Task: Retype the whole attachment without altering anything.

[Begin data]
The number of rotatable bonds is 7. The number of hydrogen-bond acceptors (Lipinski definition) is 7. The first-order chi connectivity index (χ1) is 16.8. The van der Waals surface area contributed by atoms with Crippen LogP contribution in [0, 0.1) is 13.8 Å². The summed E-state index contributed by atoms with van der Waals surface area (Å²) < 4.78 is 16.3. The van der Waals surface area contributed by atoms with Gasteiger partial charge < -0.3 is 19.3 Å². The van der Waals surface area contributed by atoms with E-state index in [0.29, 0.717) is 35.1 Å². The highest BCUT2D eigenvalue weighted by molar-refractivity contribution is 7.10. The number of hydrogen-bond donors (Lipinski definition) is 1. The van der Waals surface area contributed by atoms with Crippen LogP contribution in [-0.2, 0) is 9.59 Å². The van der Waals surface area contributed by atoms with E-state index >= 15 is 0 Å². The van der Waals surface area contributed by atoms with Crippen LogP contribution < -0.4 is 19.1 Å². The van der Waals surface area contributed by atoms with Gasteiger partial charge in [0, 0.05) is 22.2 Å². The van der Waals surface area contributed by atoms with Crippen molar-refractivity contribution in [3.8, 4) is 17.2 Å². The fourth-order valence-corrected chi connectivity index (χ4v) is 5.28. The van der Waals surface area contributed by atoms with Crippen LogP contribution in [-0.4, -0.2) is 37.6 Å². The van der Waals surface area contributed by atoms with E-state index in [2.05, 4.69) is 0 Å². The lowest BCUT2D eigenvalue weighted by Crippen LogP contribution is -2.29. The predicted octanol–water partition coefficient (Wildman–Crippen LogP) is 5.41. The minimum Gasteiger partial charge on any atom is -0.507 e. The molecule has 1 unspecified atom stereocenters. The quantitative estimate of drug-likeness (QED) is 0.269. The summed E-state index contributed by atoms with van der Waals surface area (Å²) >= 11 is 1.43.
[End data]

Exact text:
The number of rotatable bonds is 7. The number of hydrogen-bond acceptors (Lipinski definition) is 7. The first-order chi connectivity index (χ1) is 16.8. The van der Waals surface area contributed by atoms with Crippen LogP contribution in [0, 0.1) is 13.8 Å². The summed E-state index contributed by atoms with van der Waals surface area (Å²) < 4.78 is 16.3. The van der Waals surface area contributed by atoms with Gasteiger partial charge < -0.3 is 19.3 Å². The van der Waals surface area contributed by atoms with E-state index in [0.29, 0.717) is 35.1 Å². The highest BCUT2D eigenvalue weighted by molar-refractivity contribution is 7.10. The number of hydrogen-bond donors (Lipinski definition) is 1. The van der Waals surface area contributed by atoms with Crippen LogP contribution in [-0.2, 0) is 9.59 Å². The van der Waals surface area contributed by atoms with E-state index >= 15 is 0 Å². The van der Waals surface area contributed by atoms with Crippen LogP contribution < -0.4 is 19.1 Å². The van der Waals surface area contributed by atoms with Gasteiger partial charge in [0, 0.05) is 22.2 Å². The van der Waals surface area contributed by atoms with Crippen molar-refractivity contribution in [3.8, 4) is 17.2 Å². The fourth-order valence-corrected chi connectivity index (χ4v) is 5.28. The van der Waals surface area contributed by atoms with Crippen LogP contribution in [-0.4, -0.2) is 37.6 Å². The van der Waals surface area contributed by atoms with E-state index in [2.05, 4.69) is 0 Å². The lowest BCUT2D eigenvalue weighted by Crippen LogP contribution is -2.29. The predicted octanol–water partition coefficient (Wildman–Crippen LogP) is 5.41. The minimum Gasteiger partial charge on any atom is -0.507 e. The molecule has 1 unspecified atom stereocenters. The quantitative estimate of drug-likeness (QED) is 0.269. The summed E-state index contributed by atoms with van der Waals surface area (Å²) >= 11 is 1.43.